This chapter will provide the detailed analysis of the methodology employed to gather data for the study. On the other hand, the chapter will also provide the detailed examination of the implementation of the case studies chosen, as well as, description of the interviews used in the study. The researcher will then provide analysis and present the data on the issues that the Islamic Banking may experience if the banking market in London is developed. Furthermore, this will be followed by strategies, put in place and adapted for each issue.

Chapter Four: Findings and analysis

This chapter presents the findings from the analysis of the primary data and the secondary data obtained during the course of the research.

Chapter Five: Conclusion and Recommendations

This is the final chapter in this study, and it presents the conclusion derived from the study findings which are presented in the analysis, and derived from the research questions formulated to guide the study.  Finally, in this section, the researcher will present appropriate recommendations for further studies on the topic under discussion.

CHAPTER TWO: LITERATURE REVIEW

2.0 Introduction

In this section, the researcher describes the characteristics of Islamic banking. This chapter will involve an analysis of the Islamic religious features, which must be adhered to in order to abide by the rules and values of Islamic financial system. The researcher will discuss the differences that exist between the conventional banking system and the unique Islamic financial system. Different sources, materials, books and journals that relate to Islamic banking will be reflected in this section. General banking based on the Islamic concept will be reviewed as well. However, much emphasis will be put on the application of this banking system in the United Kingdom.

2.1 The Islamic Financial System- Background Information

Wilson (2010) argues that possibility of a financial system that would match the Islamic Sharia laws was discussed in the early 1940s; however, this notion was not implemented until the opening of a rural bank in Egypt in 1963. Tieman et al. (2012) observed that after the creation of the Islamic Development Bank (IDB) in 1975, most nations realized the importance of this financial institution and developed Islamic banking system, which later emerged as a rapidly growing segment of the international banking and capital markets. Currently, there are various Islamic Banks operating in many nations all over the world, majorly in the Muslim world, as well as, several western nations. In addition, there are many Islamic financial institutions, which have been developed in various regions of the world, such as urban cooperative credit societies, as well as different financial associations, adopted by many countries and functioning at a local level. Tieman et al. (2012) state that these financial institutions are majorly concerned with small business firms and individual households, and they sometimes deal with urban units. Therefore, it is necessary to understand the meaning of Islamic Banking. As mentioned earlier, these are institutions, which base their objectives and operations on Islamic Sharia law, which is a legal system that operates under the code of behavior derived from the Islamic teaching as provided by the holy book, Quran, and supported by traditions of Hadith, the holy prophet of Islam. According to the doctrines of the Islamic Sharia Law, there is a set of five religious features, which must be followed based on investment behavior (Tieman et al. 2012).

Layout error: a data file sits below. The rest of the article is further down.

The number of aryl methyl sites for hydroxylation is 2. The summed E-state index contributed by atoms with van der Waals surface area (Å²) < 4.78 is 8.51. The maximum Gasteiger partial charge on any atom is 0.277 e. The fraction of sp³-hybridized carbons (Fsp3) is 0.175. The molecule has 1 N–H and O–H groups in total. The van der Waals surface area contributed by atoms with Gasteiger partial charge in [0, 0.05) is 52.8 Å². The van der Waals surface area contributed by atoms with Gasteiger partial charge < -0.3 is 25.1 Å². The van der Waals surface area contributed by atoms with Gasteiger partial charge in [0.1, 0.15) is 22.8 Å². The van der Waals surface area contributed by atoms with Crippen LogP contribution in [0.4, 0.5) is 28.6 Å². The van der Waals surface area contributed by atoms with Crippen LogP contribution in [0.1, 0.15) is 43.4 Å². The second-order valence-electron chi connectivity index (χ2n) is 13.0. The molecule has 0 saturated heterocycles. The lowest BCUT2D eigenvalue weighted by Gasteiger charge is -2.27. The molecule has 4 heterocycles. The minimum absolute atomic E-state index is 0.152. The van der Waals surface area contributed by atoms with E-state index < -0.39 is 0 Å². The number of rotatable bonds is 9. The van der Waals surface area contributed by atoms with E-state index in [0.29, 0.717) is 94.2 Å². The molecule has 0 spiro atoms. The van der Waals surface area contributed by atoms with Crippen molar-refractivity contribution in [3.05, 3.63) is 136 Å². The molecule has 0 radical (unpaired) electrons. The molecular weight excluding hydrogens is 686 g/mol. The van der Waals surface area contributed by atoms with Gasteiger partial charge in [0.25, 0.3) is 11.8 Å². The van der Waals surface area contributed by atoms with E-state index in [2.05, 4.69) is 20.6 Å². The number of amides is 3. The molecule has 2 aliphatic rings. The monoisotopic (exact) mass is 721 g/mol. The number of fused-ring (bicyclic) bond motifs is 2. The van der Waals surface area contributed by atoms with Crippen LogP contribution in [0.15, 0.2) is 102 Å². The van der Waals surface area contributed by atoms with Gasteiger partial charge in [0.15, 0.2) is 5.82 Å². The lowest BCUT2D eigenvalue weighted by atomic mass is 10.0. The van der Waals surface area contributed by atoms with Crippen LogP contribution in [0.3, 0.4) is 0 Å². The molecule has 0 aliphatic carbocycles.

These doctrines are discussed below.

Riba

Based on the teaching of the holy Quran, Riba refers to any additional payment for any item, which is loaned to another party. This additional payment is seen as being equal not only to usury but to any other interest, and is considered as an unfair unproductive act, done with the main intention of exploiting other people. The teaching of Islam prohibits such payments and encourages Muslims to stay away from such acts for the sake of the society’s welfare (Hanif 2011). The holy Quran clearly states that individuals, who violate such orders, ignore the prohibitions of interest and are in conflict with Allah. The reading from the Holy Book of Quran indicates that any person, who implements usury, becomes the flesh and blood and is subjected to eternal punishment by the hell fire. Therefore, through prohibiting such additional payments, the Islam doctrine intends to inculcate a society, which is characterized with fairness and justice (Hanif 2011).